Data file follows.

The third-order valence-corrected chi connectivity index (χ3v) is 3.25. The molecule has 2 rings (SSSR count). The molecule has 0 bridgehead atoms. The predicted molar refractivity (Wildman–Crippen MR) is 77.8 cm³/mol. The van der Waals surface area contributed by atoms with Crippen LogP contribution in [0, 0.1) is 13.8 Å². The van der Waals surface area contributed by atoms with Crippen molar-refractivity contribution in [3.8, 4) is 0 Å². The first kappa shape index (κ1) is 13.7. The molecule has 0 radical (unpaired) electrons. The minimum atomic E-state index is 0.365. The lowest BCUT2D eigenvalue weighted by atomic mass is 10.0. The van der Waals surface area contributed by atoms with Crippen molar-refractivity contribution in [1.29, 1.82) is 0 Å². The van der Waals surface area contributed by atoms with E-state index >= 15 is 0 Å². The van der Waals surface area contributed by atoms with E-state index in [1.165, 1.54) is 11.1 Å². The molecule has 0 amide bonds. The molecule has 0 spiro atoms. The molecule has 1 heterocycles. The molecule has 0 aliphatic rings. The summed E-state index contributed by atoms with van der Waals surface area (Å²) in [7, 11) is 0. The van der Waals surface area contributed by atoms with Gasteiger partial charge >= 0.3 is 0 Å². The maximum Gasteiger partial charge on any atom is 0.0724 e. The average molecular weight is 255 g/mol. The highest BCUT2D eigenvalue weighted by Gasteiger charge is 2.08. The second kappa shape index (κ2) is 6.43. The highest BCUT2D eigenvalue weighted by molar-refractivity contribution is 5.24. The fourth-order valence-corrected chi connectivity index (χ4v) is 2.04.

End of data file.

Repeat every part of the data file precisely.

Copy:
The third-order valence-corrected chi connectivity index (χ3v) is 3.25. The molecule has 2 rings (SSSR count). The molecule has 0 bridgehead atoms. The predicted molar refractivity (Wildman–Crippen MR) is 77.8 cm³/mol. The van der Waals surface area contributed by atoms with Crippen LogP contribution in [0, 0.1) is 13.8 Å². The van der Waals surface area contributed by atoms with Crippen molar-refractivity contribution in [3.8, 4) is 0 Å². The first kappa shape index (κ1) is 13.7. The molecule has 0 radical (unpaired) electrons. The minimum atomic E-state index is 0.365. The lowest BCUT2D eigenvalue weighted by atomic mass is 10.0. The van der Waals surface area contributed by atoms with Crippen molar-refractivity contribution in [1.29, 1.82) is 0 Å². The van der Waals surface area contributed by atoms with E-state index >= 15 is 0 Å². The van der Waals surface area contributed by atoms with E-state index in [1.165, 1.54) is 11.1 Å². The molecule has 0 amide bonds. The molecule has 0 spiro atoms. The molecule has 1 heterocycles. The molecule has 0 aliphatic rings. The summed E-state index contributed by atoms with van der Waals surface area (Å²) in [7, 11) is 0. The van der Waals surface area contributed by atoms with Gasteiger partial charge >= 0.3 is 0 Å². The maximum Gasteiger partial charge on any atom is 0.0724 e. The average molecular weight is 255 g/mol. The highest BCUT2D eigenvalue weighted by Gasteiger charge is 2.08. The second kappa shape index (κ2) is 6.43. The highest BCUT2D eigenvalue weighted by molar-refractivity contribution is 5.24. The fourth-order valence-corrected chi connectivity index (χ4v) is 2.04.